Plan of Lionel Lukin’s ‘unimmergible’ boat taken from his pamphlet.
Plan of Lionel Lukin’s ‘unimmergible’ boat taken from his pamphlet. In 1786 Dr John Sharp commissioned Lionel Lukin to convert a coble, a type of fishing boat, into an ‘unimmergible’ lifeboat for Bamburgh. Image: The British Library Board
Bamburgh Castle
Bamburgh Castle Image: Newcastle University

John Sharp was born in Rothbury, the son of Thomas Sharp (1693-1758), Archdeacon of Northumberland. The Sharps were a wealthy and prominent clerical family and John’s grandfather, also named John (1645-1714), had been Archbishop of York. The family’s wealth was built upon agriculture and cloth manufacturing in Yorkshire. Sharp attended Cambridge University, where he was awarded a doctorate in 1759.

When his father, Thomas, died in 1758, John inherited both the Archdeaconship of Northumberland and his seat on the board of trustees of Lord Crewe’s Charity.

It wasn’t until the death of his brother, Thomas (d.1772) who was head of the family at Bamburgh that John’s life work truly began. John’s first act was the full restoration of Bamburgh castle as a headquarters for the Lord Crewe’s Charity. He built a residence in the village for the trustees and a school for the children of Bamburgh’s poor families. He also rebuilt the ramparts and walls of the castle to provide a platform for a fog cannon and accommodation for up to 30 shipwrecked sailors.

Sharp later combined his own personal wealth along with funds from the Crewe charity to fund an 8-mile patrol along the Bamburgh coast for survivors of shipwrecks. He commissioned Lionel Lukin in 1789 to construct an 'unimmergible' boat, an unsinkable boat, which was stationed at Bamburgh. The Lukin Boat was the first patented lifeboat in the world, and Bamburgh the first lifeboat station.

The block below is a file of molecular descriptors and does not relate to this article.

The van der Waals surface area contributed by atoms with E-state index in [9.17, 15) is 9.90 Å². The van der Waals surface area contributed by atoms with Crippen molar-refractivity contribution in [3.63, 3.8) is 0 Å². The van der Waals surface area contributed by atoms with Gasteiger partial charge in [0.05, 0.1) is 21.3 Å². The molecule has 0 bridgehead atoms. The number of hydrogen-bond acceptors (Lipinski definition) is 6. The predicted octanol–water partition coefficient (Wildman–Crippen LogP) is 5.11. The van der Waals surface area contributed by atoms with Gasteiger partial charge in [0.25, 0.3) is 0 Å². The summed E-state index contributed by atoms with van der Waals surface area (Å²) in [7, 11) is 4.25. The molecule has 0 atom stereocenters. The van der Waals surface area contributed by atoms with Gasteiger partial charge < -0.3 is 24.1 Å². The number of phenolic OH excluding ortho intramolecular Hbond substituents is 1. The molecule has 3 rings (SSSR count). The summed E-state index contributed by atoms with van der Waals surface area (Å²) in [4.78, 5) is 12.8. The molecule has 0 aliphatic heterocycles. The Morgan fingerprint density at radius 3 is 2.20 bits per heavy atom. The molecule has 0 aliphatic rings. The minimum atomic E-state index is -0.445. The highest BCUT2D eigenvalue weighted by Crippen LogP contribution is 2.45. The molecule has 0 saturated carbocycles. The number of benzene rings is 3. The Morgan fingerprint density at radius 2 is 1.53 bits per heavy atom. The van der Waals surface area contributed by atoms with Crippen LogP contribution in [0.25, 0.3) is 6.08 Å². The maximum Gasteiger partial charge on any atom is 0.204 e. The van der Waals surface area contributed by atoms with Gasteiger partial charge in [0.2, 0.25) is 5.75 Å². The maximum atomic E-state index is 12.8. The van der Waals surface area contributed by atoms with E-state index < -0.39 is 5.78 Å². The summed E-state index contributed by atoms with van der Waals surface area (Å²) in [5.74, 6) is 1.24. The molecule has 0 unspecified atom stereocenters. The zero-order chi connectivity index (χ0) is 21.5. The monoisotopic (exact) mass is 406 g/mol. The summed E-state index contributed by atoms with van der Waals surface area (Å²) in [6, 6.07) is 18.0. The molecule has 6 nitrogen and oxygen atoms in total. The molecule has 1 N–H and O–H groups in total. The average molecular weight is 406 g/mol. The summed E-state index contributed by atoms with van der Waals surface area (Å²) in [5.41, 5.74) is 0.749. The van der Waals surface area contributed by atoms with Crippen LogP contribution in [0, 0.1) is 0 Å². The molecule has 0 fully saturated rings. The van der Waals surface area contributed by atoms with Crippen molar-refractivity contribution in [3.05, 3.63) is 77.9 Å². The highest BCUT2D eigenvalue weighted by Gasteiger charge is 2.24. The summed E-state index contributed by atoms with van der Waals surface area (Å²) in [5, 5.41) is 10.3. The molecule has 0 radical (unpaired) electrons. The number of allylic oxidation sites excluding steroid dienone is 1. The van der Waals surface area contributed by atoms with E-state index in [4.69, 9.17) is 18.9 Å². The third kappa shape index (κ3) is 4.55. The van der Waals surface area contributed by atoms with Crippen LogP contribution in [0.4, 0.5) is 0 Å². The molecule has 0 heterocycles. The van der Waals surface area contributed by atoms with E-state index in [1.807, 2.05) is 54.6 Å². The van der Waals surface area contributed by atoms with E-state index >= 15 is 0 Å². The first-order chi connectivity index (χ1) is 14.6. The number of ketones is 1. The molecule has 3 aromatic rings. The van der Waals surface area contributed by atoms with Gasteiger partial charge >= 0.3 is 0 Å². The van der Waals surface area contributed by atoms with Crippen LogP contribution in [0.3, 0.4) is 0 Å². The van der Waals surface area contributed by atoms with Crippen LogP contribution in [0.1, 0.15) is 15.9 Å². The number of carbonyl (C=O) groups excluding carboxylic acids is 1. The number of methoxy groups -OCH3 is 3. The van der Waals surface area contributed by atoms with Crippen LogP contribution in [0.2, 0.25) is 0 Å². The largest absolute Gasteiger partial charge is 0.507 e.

In the village of Bamburgh itself, Sharp took several initiatives that came to be known as the Bamburgh Charities. These included the Corn Charity (1766) that provided subsidised food to the poor. The Cheap Shop (1796) provided subsidised household goods and The ‘Surgery’ (1772-1920) provided free healthcare. Finally, Bamburgh Castle School provided education to both boys and girls from the village and later became a boarding school for orphaned and impoverished girls. A larger school was established in Bamburgh in 1877 for 120 children.

Sharp had many more ideas that either weren’t realised or didn’t work as intended, including the free use of agricultural machinery for local farmers. It is evident from his own personal contributions to the Crewe Charity and his enthusiasm for innovative ideas that John was a passionate social reformer. He had a singular interpretation of the vision of the charity’s founder, Nathanial Crewe.

On his death in 1792, Sharp gifted his personal library to Lord Crewe’s Charity which has been continuously maintained, first at Bamburgh and then since 1958 by Durham University North East Religious Learning Resources Centre. Sharp transformed not only the castle of Bamburgh but also the quality of life for the village and surrounding areas. The charities he established there survived long after his death. John’s greatest legacy is perhaps his influence on the direction of Lord Crewe’s Charity trust. His interpretation of Nathaniel Crewe’s will was a mandate for future trustees to support a wide range of charitable activities throughout Northumberland and Durham.


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